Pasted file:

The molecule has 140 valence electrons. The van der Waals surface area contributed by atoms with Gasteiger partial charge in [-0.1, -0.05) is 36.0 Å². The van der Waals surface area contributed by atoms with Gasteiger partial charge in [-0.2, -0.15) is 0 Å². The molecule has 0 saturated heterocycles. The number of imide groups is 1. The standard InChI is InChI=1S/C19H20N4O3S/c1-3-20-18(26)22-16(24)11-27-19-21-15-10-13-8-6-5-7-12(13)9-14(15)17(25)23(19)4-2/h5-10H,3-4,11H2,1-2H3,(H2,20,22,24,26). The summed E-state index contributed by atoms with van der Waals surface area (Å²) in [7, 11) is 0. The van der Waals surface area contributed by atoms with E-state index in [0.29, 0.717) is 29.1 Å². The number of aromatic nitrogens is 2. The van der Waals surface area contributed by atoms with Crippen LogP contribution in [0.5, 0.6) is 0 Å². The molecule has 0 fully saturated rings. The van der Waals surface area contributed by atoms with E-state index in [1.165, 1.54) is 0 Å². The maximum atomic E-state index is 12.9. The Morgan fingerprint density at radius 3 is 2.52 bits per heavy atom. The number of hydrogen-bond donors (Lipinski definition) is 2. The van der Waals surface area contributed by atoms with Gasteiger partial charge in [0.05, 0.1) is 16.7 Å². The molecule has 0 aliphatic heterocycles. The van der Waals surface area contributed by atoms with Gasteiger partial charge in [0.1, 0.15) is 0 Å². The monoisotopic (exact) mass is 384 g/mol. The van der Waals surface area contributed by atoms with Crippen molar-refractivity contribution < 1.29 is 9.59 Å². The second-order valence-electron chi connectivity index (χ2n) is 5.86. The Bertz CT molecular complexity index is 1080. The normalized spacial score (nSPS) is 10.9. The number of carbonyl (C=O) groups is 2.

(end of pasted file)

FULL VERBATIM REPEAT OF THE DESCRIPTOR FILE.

The molecule has 140 valence electrons. The van der Waals surface area contributed by atoms with Gasteiger partial charge in [-0.1, -0.05) is 36.0 Å². The van der Waals surface area contributed by atoms with Gasteiger partial charge in [-0.2, -0.15) is 0 Å². The molecule has 0 saturated heterocycles. The number of imide groups is 1. The standard InChI is InChI=1S/C19H20N4O3S/c1-3-20-18(26)22-16(24)11-27-19-21-15-10-13-8-6-5-7-12(13)9-14(15)17(25)23(19)4-2/h5-10H,3-4,11H2,1-2H3,(H2,20,22,24,26). The summed E-state index contributed by atoms with van der Waals surface area (Å²) in [7, 11) is 0. The van der Waals surface area contributed by atoms with E-state index in [0.29, 0.717) is 29.1 Å². The number of aromatic nitrogens is 2. The van der Waals surface area contributed by atoms with Crippen LogP contribution in [0.5, 0.6) is 0 Å². The molecule has 0 fully saturated rings. The van der Waals surface area contributed by atoms with E-state index in [1.165, 1.54) is 0 Å². The maximum atomic E-state index is 12.9. The Morgan fingerprint density at radius 3 is 2.52 bits per heavy atom. The number of hydrogen-bond donors (Lipinski definition) is 2. The van der Waals surface area contributed by atoms with Gasteiger partial charge in [0.05, 0.1) is 16.7 Å². The molecule has 0 aliphatic heterocycles. The van der Waals surface area contributed by atoms with Gasteiger partial charge in [0.1, 0.15) is 0 Å². The monoisotopic (exact) mass is 384 g/mol. The van der Waals surface area contributed by atoms with Crippen molar-refractivity contribution < 1.29 is 9.59 Å². The second-order valence-electron chi connectivity index (χ2n) is 5.86. The Bertz CT molecular complexity index is 1080. The normalized spacial score (nSPS) is 10.9. The number of carbonyl (C=O) groups is 2.